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blas
cat
kernel
lapack
micro
shootout
simd
sort
sparse
spell
Makefile
README.md
perfcomp.jl
perfgeneric.jl
perfutil.jl
report.jl

README.md

Julia performance monitoring

This directory contains tests and related utilities to monitor Julia's performance over time. The results are presented on http://speed.julialang.org/.

Running the performance tests

In test/perf run make. It will run the perf.jl script in all the sub-directories and display the test name with the minimum, maximum, mean and standard deviation of the wall-time of five repeated test runs in micro seconds.

Calling make codespeed is for generating the results displayed on http://speed.julialang.org/, probably not what you want.

There is also a perfcomp.jl script but it may not be working with the rest at the moment.

Adding tests

First decide whether the new tests should go into one of the existing suites:

  • micro: A set of micro-benchmarks commonly used to compare programming languages; these results are shown on http://julialang.org/.
  • blas, lapack: Performance tests for linear algebra tasks from low-level operations such as matrix multiplies to higher-level operations like eigenvalue problems.
  • cat: Performance tests for concatenation of vectors and matrices.
  • kernel: Performance tests used to track real-world code examples that previously ran slowly.
  • shootout Tracks the performance of tests taken from the Debian shootout performance tests.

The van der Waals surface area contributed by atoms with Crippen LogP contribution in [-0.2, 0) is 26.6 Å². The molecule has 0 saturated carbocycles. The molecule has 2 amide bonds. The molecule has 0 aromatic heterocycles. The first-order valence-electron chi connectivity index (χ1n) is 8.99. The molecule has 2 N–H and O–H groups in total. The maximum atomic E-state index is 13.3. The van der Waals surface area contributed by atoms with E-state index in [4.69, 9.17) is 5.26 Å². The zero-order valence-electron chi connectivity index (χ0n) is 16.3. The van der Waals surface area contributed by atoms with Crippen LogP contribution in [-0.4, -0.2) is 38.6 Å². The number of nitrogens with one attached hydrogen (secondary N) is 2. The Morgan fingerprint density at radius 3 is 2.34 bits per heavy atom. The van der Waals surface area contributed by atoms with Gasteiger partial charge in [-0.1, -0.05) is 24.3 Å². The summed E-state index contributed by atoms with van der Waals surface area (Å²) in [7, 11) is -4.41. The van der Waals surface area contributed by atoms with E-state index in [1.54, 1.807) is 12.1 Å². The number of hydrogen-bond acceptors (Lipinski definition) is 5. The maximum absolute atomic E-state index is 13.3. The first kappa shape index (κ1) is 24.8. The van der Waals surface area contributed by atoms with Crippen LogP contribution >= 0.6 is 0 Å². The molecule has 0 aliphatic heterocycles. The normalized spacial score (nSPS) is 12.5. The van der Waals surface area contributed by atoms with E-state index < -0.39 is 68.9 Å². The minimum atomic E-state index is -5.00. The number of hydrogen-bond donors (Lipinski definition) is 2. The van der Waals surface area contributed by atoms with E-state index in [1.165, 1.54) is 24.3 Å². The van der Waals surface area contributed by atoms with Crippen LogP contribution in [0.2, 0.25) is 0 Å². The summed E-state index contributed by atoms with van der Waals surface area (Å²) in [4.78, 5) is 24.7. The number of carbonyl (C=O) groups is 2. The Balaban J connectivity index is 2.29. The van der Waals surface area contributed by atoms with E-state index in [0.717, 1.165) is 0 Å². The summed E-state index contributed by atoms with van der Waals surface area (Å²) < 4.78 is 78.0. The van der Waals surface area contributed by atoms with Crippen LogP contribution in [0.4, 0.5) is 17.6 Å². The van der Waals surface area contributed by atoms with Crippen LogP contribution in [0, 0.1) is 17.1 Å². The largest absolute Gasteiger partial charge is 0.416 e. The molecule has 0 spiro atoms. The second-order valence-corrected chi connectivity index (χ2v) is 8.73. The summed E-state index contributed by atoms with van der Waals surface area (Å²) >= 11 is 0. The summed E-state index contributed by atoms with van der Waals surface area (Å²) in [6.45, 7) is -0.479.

• sort: Performance tests of sorting algorithms.
  • spell Performance tests of Peter Norvig's spelling corrector.
  • sparse: Performance tests of sparse matrix operations.

Otherwise add a subdirectory containing the file perf.jl and update the Makefile as well.

In perf.jl, include("../perfutil.jl") and then run the performance test functions with the @timeit macro. For example:

@timeit(spelltest(tests1), "spell", "Peter Norvig's spell corrector")

with arguments: test function call, name of the test, description, and, optionally, a group (only used for codespeed). @timeit will do a warm-up and then 5 timings, calculating min, max, average and standard deviation of the timings.

If possible aim for the tests to take about 10-100 microseconds.

Using the framework for your own tests

Just include perfutil.jl, use @timeit on the functions to be benchmarked. Alternatively have a look at the Benchmark package.

Package dependencies

  • HTTPClient
  • JSON
  • DataStructures
  • SortingAlgorithms
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